Because of the overland migration along the Oregon Trail , many settlers wandered north to what is now Washington and settled the Puget Sound area. The first settlement was New Market (now known as Tumwater ) in 1846. In 1853, Washington Territory was formed from part of Oregon Territory .

Washington became the 42 nd state in the United on November 11 , 1889 .

Early prominent industries in the state included agriculture and lumber. In eastern Washington, the Yakima Valley became known for its apple orchards, while the growth of wheat using dry-farming techniques became particularly productive. The heavy rainfall to the west of the Cascade Range produced dense forests, and the ports along Puget Sound prospered from the manufacturing and shipping of lumber products, particularly the Douglas fir . Other industries that developed in the state include fishing, salmon canning and mining.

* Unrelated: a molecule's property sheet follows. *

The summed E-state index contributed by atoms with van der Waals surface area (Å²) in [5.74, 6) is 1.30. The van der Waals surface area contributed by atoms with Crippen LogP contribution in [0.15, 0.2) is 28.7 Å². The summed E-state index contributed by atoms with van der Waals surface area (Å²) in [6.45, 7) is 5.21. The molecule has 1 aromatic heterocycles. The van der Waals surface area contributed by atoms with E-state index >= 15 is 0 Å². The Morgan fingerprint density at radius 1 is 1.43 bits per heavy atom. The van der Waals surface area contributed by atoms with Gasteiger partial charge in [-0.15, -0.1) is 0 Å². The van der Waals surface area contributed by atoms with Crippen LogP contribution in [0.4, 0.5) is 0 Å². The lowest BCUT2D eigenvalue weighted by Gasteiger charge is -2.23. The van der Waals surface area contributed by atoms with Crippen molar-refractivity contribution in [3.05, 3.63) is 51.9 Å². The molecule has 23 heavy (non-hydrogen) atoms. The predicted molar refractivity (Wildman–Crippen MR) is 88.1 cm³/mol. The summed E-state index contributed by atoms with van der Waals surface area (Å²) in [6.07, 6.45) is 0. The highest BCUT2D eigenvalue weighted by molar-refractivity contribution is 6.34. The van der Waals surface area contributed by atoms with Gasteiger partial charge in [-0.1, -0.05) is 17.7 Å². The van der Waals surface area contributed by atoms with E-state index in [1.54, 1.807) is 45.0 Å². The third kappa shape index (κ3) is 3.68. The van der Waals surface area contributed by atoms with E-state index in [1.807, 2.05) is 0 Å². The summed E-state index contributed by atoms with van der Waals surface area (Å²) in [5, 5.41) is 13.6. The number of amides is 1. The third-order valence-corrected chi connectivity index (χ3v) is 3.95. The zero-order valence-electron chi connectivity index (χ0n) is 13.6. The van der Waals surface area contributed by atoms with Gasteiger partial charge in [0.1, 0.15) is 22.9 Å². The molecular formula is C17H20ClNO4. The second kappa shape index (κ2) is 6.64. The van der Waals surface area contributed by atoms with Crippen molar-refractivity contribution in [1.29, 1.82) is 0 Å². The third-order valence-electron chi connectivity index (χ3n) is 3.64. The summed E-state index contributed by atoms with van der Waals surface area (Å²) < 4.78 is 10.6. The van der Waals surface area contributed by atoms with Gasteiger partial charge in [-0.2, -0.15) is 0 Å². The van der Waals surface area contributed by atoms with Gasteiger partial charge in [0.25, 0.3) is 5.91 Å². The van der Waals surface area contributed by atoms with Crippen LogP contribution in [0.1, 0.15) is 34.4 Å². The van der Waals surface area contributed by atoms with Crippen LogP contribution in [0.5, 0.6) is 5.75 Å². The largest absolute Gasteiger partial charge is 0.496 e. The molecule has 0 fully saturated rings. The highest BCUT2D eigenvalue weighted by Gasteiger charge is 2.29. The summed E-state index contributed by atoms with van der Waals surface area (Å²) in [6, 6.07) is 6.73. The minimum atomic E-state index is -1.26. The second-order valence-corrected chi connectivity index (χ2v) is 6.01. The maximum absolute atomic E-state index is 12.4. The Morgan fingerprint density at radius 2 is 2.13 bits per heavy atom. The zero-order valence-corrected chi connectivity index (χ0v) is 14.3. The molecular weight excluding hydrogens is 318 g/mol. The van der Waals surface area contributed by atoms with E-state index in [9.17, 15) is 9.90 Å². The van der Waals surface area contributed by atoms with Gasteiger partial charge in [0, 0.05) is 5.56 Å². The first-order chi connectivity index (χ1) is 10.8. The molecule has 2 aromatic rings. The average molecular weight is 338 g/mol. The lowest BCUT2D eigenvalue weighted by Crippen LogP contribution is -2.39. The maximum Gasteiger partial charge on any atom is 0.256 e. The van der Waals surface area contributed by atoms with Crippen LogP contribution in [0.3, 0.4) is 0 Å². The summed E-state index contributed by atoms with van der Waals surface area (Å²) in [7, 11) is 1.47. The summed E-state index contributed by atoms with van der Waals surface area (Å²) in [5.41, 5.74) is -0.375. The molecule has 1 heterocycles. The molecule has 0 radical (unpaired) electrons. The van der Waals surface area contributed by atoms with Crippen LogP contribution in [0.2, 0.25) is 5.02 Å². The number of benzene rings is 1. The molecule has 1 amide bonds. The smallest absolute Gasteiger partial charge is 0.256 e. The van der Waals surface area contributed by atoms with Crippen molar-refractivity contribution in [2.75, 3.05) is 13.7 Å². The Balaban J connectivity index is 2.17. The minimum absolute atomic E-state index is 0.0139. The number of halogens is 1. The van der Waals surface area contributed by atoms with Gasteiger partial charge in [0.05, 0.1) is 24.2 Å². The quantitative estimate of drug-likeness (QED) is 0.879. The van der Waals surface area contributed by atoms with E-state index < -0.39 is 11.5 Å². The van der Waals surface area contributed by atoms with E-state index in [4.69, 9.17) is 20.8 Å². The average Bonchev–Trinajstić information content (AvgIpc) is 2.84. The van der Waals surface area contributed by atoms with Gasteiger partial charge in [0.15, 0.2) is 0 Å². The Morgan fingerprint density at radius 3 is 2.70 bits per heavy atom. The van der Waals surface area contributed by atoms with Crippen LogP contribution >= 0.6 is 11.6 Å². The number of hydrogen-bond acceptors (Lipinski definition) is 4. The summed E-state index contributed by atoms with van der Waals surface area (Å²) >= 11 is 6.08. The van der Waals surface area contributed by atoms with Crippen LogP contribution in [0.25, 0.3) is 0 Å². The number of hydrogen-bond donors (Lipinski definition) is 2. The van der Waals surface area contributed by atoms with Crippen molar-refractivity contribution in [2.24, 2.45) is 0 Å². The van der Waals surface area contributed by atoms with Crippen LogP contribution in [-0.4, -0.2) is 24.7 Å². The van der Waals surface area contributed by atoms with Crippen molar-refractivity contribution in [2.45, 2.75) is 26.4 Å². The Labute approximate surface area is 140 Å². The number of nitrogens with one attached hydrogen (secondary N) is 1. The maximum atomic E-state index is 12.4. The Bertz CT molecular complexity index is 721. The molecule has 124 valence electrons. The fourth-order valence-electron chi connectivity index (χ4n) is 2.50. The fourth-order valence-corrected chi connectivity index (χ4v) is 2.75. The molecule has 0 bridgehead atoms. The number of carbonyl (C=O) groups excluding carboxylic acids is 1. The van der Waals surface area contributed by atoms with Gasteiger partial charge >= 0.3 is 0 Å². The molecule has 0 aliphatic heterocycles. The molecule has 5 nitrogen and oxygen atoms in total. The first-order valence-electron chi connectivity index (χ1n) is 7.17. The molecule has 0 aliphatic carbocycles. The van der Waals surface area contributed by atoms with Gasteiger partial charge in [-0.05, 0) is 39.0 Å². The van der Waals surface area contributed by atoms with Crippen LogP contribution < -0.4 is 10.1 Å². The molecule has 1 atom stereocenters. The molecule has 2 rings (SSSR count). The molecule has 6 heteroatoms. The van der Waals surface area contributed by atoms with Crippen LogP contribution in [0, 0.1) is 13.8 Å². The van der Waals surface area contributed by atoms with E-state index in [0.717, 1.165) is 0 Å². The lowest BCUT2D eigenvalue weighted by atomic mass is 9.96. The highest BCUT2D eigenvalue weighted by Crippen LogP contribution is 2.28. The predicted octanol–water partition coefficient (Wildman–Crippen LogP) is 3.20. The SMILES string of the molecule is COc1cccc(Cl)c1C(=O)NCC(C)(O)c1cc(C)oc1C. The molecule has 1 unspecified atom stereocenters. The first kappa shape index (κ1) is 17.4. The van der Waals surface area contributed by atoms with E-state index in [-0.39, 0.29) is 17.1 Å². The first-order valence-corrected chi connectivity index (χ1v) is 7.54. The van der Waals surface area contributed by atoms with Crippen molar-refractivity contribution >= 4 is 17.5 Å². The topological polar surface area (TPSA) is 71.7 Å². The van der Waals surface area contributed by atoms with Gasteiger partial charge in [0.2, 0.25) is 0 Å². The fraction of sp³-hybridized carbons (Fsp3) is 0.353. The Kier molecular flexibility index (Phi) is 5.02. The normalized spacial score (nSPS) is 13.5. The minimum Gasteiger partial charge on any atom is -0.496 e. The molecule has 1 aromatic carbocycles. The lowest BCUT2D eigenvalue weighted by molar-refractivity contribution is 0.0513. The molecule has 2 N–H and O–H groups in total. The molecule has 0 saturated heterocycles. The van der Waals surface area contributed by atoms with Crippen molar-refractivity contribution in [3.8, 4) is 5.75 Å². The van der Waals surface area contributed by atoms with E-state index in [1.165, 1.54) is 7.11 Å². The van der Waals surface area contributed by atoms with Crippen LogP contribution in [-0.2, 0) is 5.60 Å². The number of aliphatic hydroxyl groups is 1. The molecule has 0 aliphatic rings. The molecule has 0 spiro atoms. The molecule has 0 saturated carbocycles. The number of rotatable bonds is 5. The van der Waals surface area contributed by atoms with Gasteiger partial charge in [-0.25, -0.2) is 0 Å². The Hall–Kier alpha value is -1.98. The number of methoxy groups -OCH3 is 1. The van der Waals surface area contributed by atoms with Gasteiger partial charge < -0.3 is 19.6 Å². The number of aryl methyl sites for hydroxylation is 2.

By the turn of the 20th century, Washington was of dangerous repute in the minds of many Americans. Indisputably as "wild" as the rest of the American Old West , the public image of Washington merely replaced cowboys with lumberjacks, and desert with forestland. One city in particular, Aberdeen , had the distinction of being "the roughest town west of the Mississippi" because of excessive gambling , violence , extreme drug use and prostitution (the city itself changed very little over the years and remained off-limits to military personnel well into the early 1980s).